seeks a new permit for the segment through the northern U.S.
Opponents immediately vowed to fight on both fronts. Posted.

Sacramento's Pacific Ethanol sees strong sales gains. Robust
year-over-year sales increases helped boost 2011 financial
results for Sacramento's Pacific Ethanol Inc. PEI, which spent
much of 2010 repairing its finances after a 2009 Chapter 11
bankruptcy filing by its production subsidiaries, on Monday
reported sales of $241.7 million in last year's fourth quarter,
up from $134.2 million in the same period of 2010. Sales for all
of 2011 totaled $901.1 million, up from $328.3 million in 2010.


Obama's Green-Car Plan Runs Into Alternative-Fuel Limits: Cars.
President Barack Obama's administration is buying fewer hybrid
and electric cars and more vehicles that can consume both ethanol
and gasoline to meet 2015 environmental goals, favoring older
technology over new. Obama gave speeches across the U.S. last
year touting his twin goals of buying only alternative-fuel
vehicles for the U.S. fleet by 2015 and getting 1 million
electric vehicles on the country's roads by that year. Posted.

Appeals court upholds plan for cleaner air in Utah. A federal
appeals court upheld an Environmental Protection Agency mandate
Friday for air pollution reductions along a wide area of northern
Utah. The U.S. Court of Appeals in Washington, D.C., ruled the
EPA can force Utah to crack down on industrial and car emissions
that blow into the Great Salt Lake basin from Tooele County on
the west and Box Elder County on the north. Officials for the
largely rural counties filed the lawsuit against the EPA,
asserting they shouldn't be forced to control or reduce emissions
that drift toward more populated areas along the 120-mile Wasatch
Front urban corridor. Posted.


Toxic chemical found under O.C. building. Levels of
tetrachloroethylene exceeding safety standards are found beneath
offices used by Orange County agencies, including the Sheriff's
Department and Social Services Agency. The building is already
the subject of two lawsuits. A toxic chemical used in dry
cleaning and for degreasing equipment has been found underneath
an Orange County building that is already the subject of two
lawsuits, officials said Monday. Posted.


How to Extract Gas Responsibly. Fracking isn’t going away. To put
it another way, the technique of hydraulic fracturing, used to
extract natural gas from once-impossible-to-get-at reservoirs
like the Marcellus Shale that lies beneath New York and
Pennsylvania, has more than proved its value. At this point,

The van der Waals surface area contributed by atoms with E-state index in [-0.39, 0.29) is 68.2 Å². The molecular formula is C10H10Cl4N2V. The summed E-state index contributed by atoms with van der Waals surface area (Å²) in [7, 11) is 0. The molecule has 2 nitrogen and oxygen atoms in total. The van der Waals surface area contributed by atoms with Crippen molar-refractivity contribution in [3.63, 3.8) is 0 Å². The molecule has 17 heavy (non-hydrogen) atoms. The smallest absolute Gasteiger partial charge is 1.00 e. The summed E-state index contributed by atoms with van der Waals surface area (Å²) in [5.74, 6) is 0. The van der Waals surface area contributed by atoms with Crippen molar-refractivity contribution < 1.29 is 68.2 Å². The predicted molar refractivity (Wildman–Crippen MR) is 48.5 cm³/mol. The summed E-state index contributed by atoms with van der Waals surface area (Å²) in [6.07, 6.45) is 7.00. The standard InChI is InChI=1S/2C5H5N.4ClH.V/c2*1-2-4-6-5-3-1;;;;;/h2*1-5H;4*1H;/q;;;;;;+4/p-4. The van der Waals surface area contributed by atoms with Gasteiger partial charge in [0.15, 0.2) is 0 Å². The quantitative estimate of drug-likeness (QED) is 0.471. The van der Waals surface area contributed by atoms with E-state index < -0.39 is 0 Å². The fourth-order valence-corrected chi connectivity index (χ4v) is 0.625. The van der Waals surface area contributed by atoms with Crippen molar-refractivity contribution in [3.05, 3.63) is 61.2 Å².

shale gas, as it’s called, makes up more than 30 percent of the
country’s natural gas supply, up from 2 percent in 2001 — a
figure that is sure to keep rising. Fracking’s enemies can stamp
their feet all they want, but that gas is too important to leave
it in the ground. Posted.

Empty suggestions. Re "What to do about $4 gas," Editorial, Feb.
23. Who wrote this editorial? Not someone who lives in Upland but
works in Irvine. Not someone who is an outside sales
representative and needs to visits clients. Not someone who is
keeping his old car because he cannot afford a car payment. How
could someone live in Los Angeles and say that if you are not
able to afford an expensive electric car, you can ride public
transportation? Posted.

GOP drills for votes. Republicans claim to be the champions of
the free market. Yet they say that more domestic oil production
can lower gasoline prices. They purposely or naively ignore the
global nature of the oil market. U.S. domestic production is at
its highest level since 2003. But world demand is such that it is
impossible for us to produce enough oil to lower the world price.

To Newt, cheap gas is good. Newt Gingrich presented a stark
contrast between Republicans and Democrats on gasoline prices
Saturday at the California GOP convention in Burlingame. Gingrich
promised, if elected, to bring gasoline prices below $2.50 per
gallon. A day earlier, in a signature speech on energy, President
Obama told the University of Miami that there "are no silver
bullets short term when it comes to gas prices." Posted.

Other views: New clean air rule creates jobs. After 20 years of
delay and litigation by polluters, the Obama administration
approved in December one of the most important rules in the
history of the Clean Air Act. It will require power plants to
reduce emissions of mercury and other toxic pollutants by more
than 90 percent in the next five years and is expected to prevent
as many as 11,000 premature deaths annually from asthma, other
respiratory diseases and heart attacks. The technology to control
the pollutants is readily available. Posted.

Diane Harkey: The new California currency. The state's carbon
cap-and-trade scheme involves monetizing pollution. You can't
accuse California of not being creative. You know we have reached
the pinnacle in regulation when we cannot manufacture goods and
services, but can manufacture a "market" for pollution. Thanks to
all the unemployed investment bankers that fled Wall Street after
the housing bubble burst, landing in San Francisco to assist us
with our debt needs, we will be monetizing pollution. Posted.